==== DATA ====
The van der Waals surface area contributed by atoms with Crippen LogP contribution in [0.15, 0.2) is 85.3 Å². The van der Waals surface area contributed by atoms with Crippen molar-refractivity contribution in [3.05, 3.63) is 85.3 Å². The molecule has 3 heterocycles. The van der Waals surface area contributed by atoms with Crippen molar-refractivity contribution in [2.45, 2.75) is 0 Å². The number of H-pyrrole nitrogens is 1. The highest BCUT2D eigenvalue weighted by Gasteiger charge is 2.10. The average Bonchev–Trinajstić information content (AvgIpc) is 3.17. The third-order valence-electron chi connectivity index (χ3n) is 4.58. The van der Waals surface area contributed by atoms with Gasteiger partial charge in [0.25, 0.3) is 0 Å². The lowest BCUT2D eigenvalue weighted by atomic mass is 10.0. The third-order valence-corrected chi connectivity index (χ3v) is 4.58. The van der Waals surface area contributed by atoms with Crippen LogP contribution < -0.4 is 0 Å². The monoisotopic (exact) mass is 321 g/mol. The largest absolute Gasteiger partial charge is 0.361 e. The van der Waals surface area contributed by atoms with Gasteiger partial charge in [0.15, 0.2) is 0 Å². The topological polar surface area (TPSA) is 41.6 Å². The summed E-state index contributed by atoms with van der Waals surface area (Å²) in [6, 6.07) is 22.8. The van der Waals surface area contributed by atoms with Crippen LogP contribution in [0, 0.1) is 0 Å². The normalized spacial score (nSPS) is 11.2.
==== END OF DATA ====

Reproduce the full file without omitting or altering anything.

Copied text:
The van der Waals surface area contributed by atoms with Crippen LogP contribution in [0.15, 0.2) is 85.3 Å². The van der Waals surface area contributed by atoms with Crippen molar-refractivity contribution in [3.05, 3.63) is 85.3 Å². The molecule has 3 heterocycles. The van der Waals surface area contributed by atoms with Crippen molar-refractivity contribution in [2.45, 2.75) is 0 Å². The number of H-pyrrole nitrogens is 1. The highest BCUT2D eigenvalue weighted by Gasteiger charge is 2.10. The average Bonchev–Trinajstić information content (AvgIpc) is 3.17. The third-order valence-electron chi connectivity index (χ3n) is 4.58. The van der Waals surface area contributed by atoms with Gasteiger partial charge in [0.25, 0.3) is 0 Å². The lowest BCUT2D eigenvalue weighted by atomic mass is 10.0. The third-order valence-corrected chi connectivity index (χ3v) is 4.58. The van der Waals surface area contributed by atoms with Crippen LogP contribution < -0.4 is 0 Å². The monoisotopic (exact) mass is 321 g/mol. The largest absolute Gasteiger partial charge is 0.361 e. The van der Waals surface area contributed by atoms with Gasteiger partial charge in [0.15, 0.2) is 0 Å². The topological polar surface area (TPSA) is 41.6 Å². The summed E-state index contributed by atoms with van der Waals surface area (Å²) in [6, 6.07) is 22.8. The van der Waals surface area contributed by atoms with Crippen LogP contribution in [0, 0.1) is 0 Å². The normalized spacial score (nSPS) is 11.2.